The round-the-world route for Solar Impulse 2 – an aircraft powered entirely by 17,248 solar cells – has been announced today.
The first solar-powered plane able to fly day and night will land in 12 locations across the world and travel 35,000km in the first attempt to fly around the globe without using fuel derived from hydrocarbons.
Mission pilots and Solar Impulse founders Bertrand Piccard and André Borschberg will share flying duties during the flight, which they said aims ‘to demonstrate how clean technologies and a pioneering spirit can change the world.’
Solar Impulse 2 (Si2) will take-off from Abu Dhabi in late February or early March and return by late July or early August 2015. The route includes stops in Muscat, Oman; Ahmedabad and Varanasi, India; Mandalay, Myanmar; and Chongqing and Nanjing, China.
After crossing the Pacific Ocean via Hawaii, the 72m-wingspan single-seater aircraft will fly across the USA stopping in Phoenix, Arizona and New York City at JFK Airport. A location in the Midwest will be decided dependent on weather conditions. After crossing the Atlantic, the final legs include a stop-over in Southern Europe or North Africa before arriving back in Abu Dhabi.
The first round-the-world solar flight will span approximately 25 flight days, spread over five months and covering approximately 35,000km at speeds of between 50 and 100km/h.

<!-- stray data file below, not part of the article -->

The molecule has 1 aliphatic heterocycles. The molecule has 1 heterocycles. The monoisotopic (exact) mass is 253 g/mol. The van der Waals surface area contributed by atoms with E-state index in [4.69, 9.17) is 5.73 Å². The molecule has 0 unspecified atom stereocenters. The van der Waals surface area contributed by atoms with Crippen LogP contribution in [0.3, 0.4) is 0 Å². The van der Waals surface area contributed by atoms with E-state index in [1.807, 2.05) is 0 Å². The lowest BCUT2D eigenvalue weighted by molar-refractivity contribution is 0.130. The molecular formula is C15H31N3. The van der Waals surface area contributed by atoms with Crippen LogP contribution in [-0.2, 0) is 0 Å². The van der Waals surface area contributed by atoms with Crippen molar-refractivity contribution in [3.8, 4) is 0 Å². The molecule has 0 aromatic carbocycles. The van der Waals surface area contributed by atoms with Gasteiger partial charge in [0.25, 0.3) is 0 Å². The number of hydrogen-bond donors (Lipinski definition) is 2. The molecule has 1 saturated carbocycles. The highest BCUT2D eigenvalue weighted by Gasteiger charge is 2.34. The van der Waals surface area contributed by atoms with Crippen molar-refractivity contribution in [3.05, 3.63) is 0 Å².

In a statement Borschberg said: ‘Solar Impulse is not the first solar airplane, however it is the first able to cross oceans and continents – remaining in the air for several days and nights in a row without landing.
‘But now we have to ensure the sustainability of the pilot in order to complete the route; Solar Impulse 2 must accomplish what no other plane in the history of aviation has achieved – flying without fuel for five consecutive days and nights with only one pilot in the unpressurised cockpit.’
Ahead of the five-month quest, the Si2 team and pilots will spread their message in Abu Dhabi, engaging with industry representatives, young people and aspiring engineering students.
In a statement, Piccard said: ‘We want youth, leaders, organisations and policymakers to understand that what Solar Impulse can achieve in the air, everyone can accomplish here on the ground in their everyday lives. Renewable energy can become an integral part of our lives, and together, we can help save our planet’s natural resources.’
Solar Impulse 2 and its crew of 80 technicians, engineers and a communications team arrived in Abu Dhabi on January 6, 2015. During the remainder of the plane’s stay in the emirate, the team will conduct safety tests, test flights, and training to prepare for the mission.
In 2012 Piccard successfully landed Solar Impulse HB-SIA in Morocco following a an 830km flight lasting a total of 19 hours and eight minutes. Click here to see the video marking the event.